LINCOLN, Neb. (KOLN) - In the former village of Rescue, only a few crumbling buildings remain. But, fond memories of a time gone by linger on as well.
Donna Dvorak remembers growing up in the village of Rescue. Her Dad, Anton, came here in 1913 with her grandparents. “At the time there were 24 people here, that was the population,” Dvorak said. “Later on, it was 26.”
Local historians say the town was a busy place in the early 1900′s. “The town would really be busting on weekends, and this town would fill up full of people,” Eugene Kremlacek said. “It was like coming to Wal Mart.” One of the buildings that still stands in Rescue is the old general store. “You could buy anything there,” Dvorak said. “Groceries, dry goods, furniture, phonographs, foot wear, paint, tools, anything a hardware store would have.”
There were other buildings, too. One called the hall, was recently torn down due to a crumbling foundation. “Dad said in 1913, there was a painted sign on the glass front of the hall, the saloon, and it said Marick Saloon,” Dvorak said. “That was probably no doubt the last licensed saloon before prohibition.” Across the railroad tracks, there was a train depot, and even a grain elevator. Both no longer exist. “There was a passenger train that went east every morning to Schuyler, and then late in the evening it went back,” Dvorak said. “There was a freight train that went west every morning and back in the afternoon.” In 1932, the elevator burned down, and that was the end of the elevator business in the community. By 1940, electricity came to Rescue. That was a big improvement for Donna Dvorak’s dad and his auto repair business. “When electricity was brought here, that really helped Tony Wirka out a lot, because then he could do welding and all of that necessary repair work for the local people,” Kremlacek said. Wirka was able to maintain the business until 1948. It was the last business in town.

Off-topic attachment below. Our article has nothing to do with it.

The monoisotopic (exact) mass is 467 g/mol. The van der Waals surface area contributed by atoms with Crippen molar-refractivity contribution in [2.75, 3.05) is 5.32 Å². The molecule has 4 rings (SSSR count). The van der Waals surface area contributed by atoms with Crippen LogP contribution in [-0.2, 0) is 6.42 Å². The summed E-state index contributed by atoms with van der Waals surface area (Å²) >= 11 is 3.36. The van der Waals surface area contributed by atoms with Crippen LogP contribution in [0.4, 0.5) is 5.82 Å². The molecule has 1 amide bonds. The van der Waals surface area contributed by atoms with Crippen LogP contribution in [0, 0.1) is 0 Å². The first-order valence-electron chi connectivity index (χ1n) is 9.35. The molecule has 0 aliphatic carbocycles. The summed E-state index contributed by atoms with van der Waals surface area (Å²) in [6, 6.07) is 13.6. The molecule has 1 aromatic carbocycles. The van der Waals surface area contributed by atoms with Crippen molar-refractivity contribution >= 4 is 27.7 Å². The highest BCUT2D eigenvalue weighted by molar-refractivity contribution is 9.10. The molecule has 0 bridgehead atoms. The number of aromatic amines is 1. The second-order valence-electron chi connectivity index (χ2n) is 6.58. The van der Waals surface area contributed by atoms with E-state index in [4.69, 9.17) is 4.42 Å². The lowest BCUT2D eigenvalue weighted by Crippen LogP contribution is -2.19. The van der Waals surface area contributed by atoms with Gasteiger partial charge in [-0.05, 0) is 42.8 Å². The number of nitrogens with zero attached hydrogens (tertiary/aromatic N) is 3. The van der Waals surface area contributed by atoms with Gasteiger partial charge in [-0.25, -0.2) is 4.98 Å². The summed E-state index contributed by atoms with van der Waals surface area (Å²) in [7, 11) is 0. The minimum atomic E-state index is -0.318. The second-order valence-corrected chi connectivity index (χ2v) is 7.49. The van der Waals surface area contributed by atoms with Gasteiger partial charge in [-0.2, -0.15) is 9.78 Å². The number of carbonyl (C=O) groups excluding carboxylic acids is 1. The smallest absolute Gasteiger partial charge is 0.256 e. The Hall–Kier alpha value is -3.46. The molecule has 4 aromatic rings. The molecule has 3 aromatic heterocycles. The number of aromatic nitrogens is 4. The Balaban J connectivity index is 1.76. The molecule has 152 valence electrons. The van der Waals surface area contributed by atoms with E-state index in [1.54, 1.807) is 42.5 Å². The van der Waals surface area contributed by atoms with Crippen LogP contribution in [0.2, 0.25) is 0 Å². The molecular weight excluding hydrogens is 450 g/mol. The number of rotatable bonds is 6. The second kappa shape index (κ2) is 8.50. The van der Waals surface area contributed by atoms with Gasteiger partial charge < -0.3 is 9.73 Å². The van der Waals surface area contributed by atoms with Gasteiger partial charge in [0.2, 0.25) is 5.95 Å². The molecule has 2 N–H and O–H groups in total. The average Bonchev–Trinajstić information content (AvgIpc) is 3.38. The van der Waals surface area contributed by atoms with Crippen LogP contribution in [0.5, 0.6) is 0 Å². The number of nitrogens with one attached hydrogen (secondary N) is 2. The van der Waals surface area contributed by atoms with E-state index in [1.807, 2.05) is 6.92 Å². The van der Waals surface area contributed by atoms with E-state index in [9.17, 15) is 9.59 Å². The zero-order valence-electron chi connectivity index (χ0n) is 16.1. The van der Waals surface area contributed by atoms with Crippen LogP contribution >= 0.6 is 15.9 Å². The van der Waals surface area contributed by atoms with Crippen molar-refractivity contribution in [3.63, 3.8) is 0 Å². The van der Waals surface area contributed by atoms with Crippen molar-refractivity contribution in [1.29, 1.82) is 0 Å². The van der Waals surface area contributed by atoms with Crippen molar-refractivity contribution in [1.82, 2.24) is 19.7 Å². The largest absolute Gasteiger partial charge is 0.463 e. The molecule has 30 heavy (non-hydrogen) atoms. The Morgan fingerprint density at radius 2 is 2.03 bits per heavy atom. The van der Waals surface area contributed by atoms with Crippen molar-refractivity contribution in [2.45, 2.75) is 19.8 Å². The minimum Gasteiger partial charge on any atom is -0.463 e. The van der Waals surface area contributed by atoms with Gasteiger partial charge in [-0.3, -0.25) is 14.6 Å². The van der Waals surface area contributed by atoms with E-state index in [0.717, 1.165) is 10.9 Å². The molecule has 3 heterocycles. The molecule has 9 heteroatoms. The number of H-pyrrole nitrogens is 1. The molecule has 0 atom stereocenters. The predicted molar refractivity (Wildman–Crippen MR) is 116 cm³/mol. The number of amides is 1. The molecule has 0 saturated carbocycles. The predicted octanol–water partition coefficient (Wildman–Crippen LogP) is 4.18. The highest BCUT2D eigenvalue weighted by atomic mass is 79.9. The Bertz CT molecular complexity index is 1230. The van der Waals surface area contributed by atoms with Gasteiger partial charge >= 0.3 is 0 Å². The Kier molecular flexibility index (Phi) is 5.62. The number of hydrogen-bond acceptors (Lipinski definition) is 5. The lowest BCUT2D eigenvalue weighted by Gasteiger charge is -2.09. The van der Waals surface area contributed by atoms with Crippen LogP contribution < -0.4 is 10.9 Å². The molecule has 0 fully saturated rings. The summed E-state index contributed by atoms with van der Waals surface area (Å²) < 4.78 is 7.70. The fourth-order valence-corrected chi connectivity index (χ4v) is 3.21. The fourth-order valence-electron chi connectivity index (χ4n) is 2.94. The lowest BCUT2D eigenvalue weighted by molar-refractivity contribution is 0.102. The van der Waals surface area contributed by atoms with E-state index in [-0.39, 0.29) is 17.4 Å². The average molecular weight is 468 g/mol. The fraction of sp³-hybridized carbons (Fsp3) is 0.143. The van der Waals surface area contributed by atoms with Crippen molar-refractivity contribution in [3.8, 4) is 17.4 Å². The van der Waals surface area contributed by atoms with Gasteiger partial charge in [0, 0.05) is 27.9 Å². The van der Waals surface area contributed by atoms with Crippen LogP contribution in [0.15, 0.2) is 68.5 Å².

As it turns out, the railroad played a big role in the prosperity of Rescue, and it played a role in its demise. “When the railroad got abandoned, in about 1933, the town pretty much went downhill,” Kremlacek said. In 1942, the railroad bed was declared a gravel road. It’s a road you can still travel today. “There are still a lot of people who drive by really slow, curious people,” Rescue resident Mike Dvorak said. Mike Dvorak is Donna’s son. His uncle who passed away, used to live in the only house in Rescue. Now, Mike and his wife Steph will live here. “We are really excited to keep Rescue in our family,” Mike Dvorak said. “Knowing that my mom grew up out here makes it even more exciting to live here and carry on the Rescue name in our family.”
It’s sort of a new beginning for what some might call and old ghost town. “Rescue, they call it a ghost town,” Kremlacek said. “But I don’t know, I don’t think there are any ghosts in this town.” No ghotsts, but there are plenty of great memories in Rescue of good times gone by. “It was a fun place to live,” Donna Dvorak said..
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